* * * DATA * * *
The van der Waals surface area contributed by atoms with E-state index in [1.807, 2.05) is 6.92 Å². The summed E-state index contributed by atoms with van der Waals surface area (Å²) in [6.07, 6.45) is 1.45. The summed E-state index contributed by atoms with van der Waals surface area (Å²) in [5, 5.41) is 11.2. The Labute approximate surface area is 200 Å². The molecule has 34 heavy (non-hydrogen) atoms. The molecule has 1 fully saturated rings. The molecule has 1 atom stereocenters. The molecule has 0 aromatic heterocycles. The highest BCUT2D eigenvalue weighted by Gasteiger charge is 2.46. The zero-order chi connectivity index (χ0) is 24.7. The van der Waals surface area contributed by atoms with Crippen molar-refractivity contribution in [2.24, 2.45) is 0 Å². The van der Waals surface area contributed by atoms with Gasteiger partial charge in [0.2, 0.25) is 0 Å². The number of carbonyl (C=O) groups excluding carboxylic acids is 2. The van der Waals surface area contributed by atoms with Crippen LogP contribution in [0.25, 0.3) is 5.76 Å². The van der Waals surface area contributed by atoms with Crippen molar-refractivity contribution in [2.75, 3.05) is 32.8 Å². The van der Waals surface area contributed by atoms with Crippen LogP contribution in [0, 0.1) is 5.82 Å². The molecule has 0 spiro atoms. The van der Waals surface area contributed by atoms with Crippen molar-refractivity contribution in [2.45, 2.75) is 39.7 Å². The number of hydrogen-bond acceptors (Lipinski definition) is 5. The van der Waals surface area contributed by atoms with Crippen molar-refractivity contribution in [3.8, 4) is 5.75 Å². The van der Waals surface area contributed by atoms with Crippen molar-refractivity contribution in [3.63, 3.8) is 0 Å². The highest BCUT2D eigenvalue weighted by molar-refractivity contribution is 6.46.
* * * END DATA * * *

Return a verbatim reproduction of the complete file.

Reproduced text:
The van der Waals surface area contributed by atoms with E-state index in [1.807, 2.05) is 6.92 Å². The summed E-state index contributed by atoms with van der Waals surface area (Å²) in [6.07, 6.45) is 1.45. The summed E-state index contributed by atoms with van der Waals surface area (Å²) in [5, 5.41) is 11.2. The Labute approximate surface area is 200 Å². The molecule has 34 heavy (non-hydrogen) atoms. The molecule has 1 fully saturated rings. The molecule has 1 atom stereocenters. The molecule has 0 aromatic heterocycles. The highest BCUT2D eigenvalue weighted by Gasteiger charge is 2.46. The zero-order chi connectivity index (χ0) is 24.7. The van der Waals surface area contributed by atoms with Crippen molar-refractivity contribution in [2.24, 2.45) is 0 Å². The van der Waals surface area contributed by atoms with Gasteiger partial charge in [0.2, 0.25) is 0 Å². The number of carbonyl (C=O) groups excluding carboxylic acids is 2. The van der Waals surface area contributed by atoms with Crippen LogP contribution in [0.25, 0.3) is 5.76 Å². The van der Waals surface area contributed by atoms with Crippen molar-refractivity contribution in [2.75, 3.05) is 32.8 Å². The van der Waals surface area contributed by atoms with Crippen LogP contribution in [0, 0.1) is 5.82 Å². The molecule has 0 spiro atoms. The van der Waals surface area contributed by atoms with Crippen molar-refractivity contribution in [2.45, 2.75) is 39.7 Å². The number of hydrogen-bond acceptors (Lipinski definition) is 5. The van der Waals surface area contributed by atoms with Crippen molar-refractivity contribution in [3.8, 4) is 5.75 Å². The van der Waals surface area contributed by atoms with Crippen molar-refractivity contribution in [3.63, 3.8) is 0 Å². The highest BCUT2D eigenvalue weighted by molar-refractivity contribution is 6.46.